Skip to content

French Radishes and salt.

May 4, 2011

Radishes and salt

My trip to the supermarket yesterday, made me especially happy. I found these lovely little French radishes flown in from France. It is at times like this, when instead of closing my eyes and thinking of England, I close my eyes and try not think of all those carbon emissions that have been clocked up getting these little beauties to the desert in the first place. Living in the desert makes no sense at all from a green perspective. Our very presence here means that we are all part of the problem. The water we use for washing and watering our thirsty gardens is all desalinated thereby wreaking havoc with the water table. Most of the food we eat is flown in from abroad. I shudder to think what my carbon footprint is living here in Dubai. I have wrestled with this problem since we began living here. Do I buy local, most likely covered in pesticides and grown with desalinated water or do I buy imported thus increasing my ever expanding carbon footprint ? I feel increasingly guilty even though I do my share of recycling and composting. My fellow Dubai blogger over at The Hedonista tackled this dilemma beautifully in her post here.

When I saw these radishes I couldn’t help think back to the fantastic time I had in France with my friend Liz almost a year ago. We went on a cooking course and it was there that I had my first taste of these pink little roots dipped in sea salt. So obviously my nostalgia got the better of me and I simply had to have them. These small radishes have a sweet peppery taste which the salt complements beautifully. This type is much less peppery than its cousin the plump round radish.

Radishes also have some amazing health benefits. They are a very rich source of vitamin c and calcium. Radishes belong to the cruciferous family (cabbage, kale, broccoli, brussels sprouts) and therefore known to be valuable in the fight against cancer. If you are worried about the salt and its effect on your blood pressure, read this article and many others regarding the health benefits of unrefined sea salt. Unrefined sea salt contains trace minerals that are both essential and lacking in our modern diets. The soil that our fruits and vegetables are grown in are now mostly devoid of trace minerals as is the bottled water we drink. Like everything, staying close to nature and avoiding processed food is always better for us and the environment, as is moderation.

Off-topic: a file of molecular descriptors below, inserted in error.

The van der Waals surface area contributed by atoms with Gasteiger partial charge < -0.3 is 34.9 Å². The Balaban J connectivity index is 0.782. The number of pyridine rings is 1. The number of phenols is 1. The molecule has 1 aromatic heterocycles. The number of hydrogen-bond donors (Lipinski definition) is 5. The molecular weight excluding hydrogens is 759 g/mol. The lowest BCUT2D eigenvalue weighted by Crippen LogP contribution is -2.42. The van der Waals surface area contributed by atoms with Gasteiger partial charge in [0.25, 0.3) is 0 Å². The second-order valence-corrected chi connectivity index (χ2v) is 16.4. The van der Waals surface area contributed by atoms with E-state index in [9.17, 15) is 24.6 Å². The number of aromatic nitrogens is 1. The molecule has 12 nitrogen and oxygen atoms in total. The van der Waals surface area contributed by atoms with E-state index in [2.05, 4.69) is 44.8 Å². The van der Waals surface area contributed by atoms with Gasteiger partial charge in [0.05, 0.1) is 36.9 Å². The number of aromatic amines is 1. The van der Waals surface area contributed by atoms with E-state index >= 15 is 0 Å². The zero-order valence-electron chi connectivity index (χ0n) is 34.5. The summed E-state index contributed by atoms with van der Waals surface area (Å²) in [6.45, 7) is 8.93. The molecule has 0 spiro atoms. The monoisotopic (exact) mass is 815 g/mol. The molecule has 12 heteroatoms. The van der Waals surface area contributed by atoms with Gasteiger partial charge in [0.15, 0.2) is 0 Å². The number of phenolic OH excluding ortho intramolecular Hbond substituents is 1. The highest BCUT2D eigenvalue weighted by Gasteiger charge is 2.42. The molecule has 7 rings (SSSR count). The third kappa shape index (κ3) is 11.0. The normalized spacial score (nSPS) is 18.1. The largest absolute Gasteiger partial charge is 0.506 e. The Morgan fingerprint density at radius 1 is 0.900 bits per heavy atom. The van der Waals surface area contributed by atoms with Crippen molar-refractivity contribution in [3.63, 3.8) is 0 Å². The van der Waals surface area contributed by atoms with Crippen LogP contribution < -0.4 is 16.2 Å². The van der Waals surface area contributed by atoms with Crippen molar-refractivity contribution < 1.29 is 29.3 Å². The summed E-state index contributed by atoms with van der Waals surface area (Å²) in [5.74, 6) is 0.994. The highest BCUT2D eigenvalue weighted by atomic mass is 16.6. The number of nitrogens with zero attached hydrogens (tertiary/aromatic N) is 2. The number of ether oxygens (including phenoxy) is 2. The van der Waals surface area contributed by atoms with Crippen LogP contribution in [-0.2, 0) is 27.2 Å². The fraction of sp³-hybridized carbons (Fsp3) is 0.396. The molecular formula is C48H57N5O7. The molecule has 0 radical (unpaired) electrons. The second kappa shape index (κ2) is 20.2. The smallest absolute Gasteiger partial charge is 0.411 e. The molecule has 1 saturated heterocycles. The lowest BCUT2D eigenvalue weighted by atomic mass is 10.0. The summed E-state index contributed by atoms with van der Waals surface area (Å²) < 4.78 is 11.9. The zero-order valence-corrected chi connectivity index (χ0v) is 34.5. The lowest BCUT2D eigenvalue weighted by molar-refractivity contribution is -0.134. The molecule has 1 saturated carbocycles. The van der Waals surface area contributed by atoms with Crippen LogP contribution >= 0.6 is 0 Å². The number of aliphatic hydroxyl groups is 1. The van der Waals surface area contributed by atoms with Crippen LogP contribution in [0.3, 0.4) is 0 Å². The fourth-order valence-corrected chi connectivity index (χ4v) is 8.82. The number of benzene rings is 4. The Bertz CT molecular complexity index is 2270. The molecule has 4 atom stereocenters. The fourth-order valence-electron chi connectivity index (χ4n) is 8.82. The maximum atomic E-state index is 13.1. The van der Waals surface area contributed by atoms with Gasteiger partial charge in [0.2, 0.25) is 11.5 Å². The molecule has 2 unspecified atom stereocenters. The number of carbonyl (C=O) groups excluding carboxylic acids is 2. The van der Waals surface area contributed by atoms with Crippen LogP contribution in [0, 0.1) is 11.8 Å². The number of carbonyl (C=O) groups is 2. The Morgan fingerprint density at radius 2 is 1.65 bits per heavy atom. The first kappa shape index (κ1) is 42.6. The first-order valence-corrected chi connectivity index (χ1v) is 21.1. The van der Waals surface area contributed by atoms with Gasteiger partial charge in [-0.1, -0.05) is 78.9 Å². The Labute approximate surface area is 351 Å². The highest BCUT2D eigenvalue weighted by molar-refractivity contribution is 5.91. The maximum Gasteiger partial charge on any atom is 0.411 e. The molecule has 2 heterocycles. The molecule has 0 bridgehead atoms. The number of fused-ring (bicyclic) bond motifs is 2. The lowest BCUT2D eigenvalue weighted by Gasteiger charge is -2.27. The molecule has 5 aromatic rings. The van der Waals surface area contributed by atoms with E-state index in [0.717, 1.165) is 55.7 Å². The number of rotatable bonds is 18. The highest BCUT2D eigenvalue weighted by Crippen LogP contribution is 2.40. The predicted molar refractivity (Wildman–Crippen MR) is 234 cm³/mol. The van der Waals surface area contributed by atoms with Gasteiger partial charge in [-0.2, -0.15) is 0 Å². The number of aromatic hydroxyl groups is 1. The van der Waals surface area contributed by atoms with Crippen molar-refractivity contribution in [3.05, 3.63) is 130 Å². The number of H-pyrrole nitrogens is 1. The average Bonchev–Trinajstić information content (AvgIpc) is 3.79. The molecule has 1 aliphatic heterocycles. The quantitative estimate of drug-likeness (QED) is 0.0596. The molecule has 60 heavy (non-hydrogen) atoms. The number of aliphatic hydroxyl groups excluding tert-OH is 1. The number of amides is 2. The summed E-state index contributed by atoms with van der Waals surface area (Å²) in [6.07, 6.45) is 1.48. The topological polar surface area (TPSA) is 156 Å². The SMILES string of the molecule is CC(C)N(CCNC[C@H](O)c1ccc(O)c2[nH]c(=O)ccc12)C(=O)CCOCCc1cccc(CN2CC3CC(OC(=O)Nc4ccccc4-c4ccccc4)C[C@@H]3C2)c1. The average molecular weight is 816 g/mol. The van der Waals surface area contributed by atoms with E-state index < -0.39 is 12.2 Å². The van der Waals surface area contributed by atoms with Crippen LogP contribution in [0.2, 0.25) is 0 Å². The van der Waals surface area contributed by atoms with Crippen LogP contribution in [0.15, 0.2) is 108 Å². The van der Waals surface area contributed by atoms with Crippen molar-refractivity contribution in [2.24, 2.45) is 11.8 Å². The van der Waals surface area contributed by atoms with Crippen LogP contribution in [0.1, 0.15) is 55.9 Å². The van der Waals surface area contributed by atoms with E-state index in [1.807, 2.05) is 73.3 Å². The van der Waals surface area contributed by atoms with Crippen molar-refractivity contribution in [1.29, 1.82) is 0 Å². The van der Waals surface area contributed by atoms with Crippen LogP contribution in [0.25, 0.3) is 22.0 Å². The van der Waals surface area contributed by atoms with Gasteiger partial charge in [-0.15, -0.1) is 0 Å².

French Radishes

Advertisements
6 Comments leave one →
  1. May 4, 2011 9:35 PM

    It seems radishes are the flavour of the month eh?! I love your photos with this post- there’s something different about them 😉

  2. May 5, 2011 8:56 AM

    Wow… i love radishes ! never tried a french radish in a recipe ! but will definitely do so now ! The photographs are incredible 🙂 as always…

  3. May 5, 2011 9:37 AM

    Thanks ladies. Always nice to receive positive feedback.

  4. May 5, 2011 8:35 PM

    Came by from Food Pixels (FB page) and I have to say I am in LOVE with the first pics. The colors are so vibrant and gorgeous that it makes me happy. and i haven’t yet come across those small elongated radishes.. pretty.

  5. Harriet permalink
    May 6, 2011 10:11 AM

    Hi Edwina – i really love these photos, they look so fresh but they’re making me homesick for France. There I pay about a euro for a huge bunch from the market and then I eat them like sweets – can’t stay away from them! xx

  6. May 6, 2011 4:04 PM

    Oh Harriet I know. I eat them like sweets too.

Love hearing from you, so feel free to leave a comment.

Fill in your details below or click an icon to log in:

WordPress.com Logo

You are commenting using your WordPress.com account. Log Out / Change )

Twitter picture

You are commenting using your Twitter account. Log Out / Change )

Facebook photo

You are commenting using your Facebook account. Log Out / Change )

Google+ photo

You are commenting using your Google+ account. Log Out / Change )

Connecting to %s

%d bloggers like this: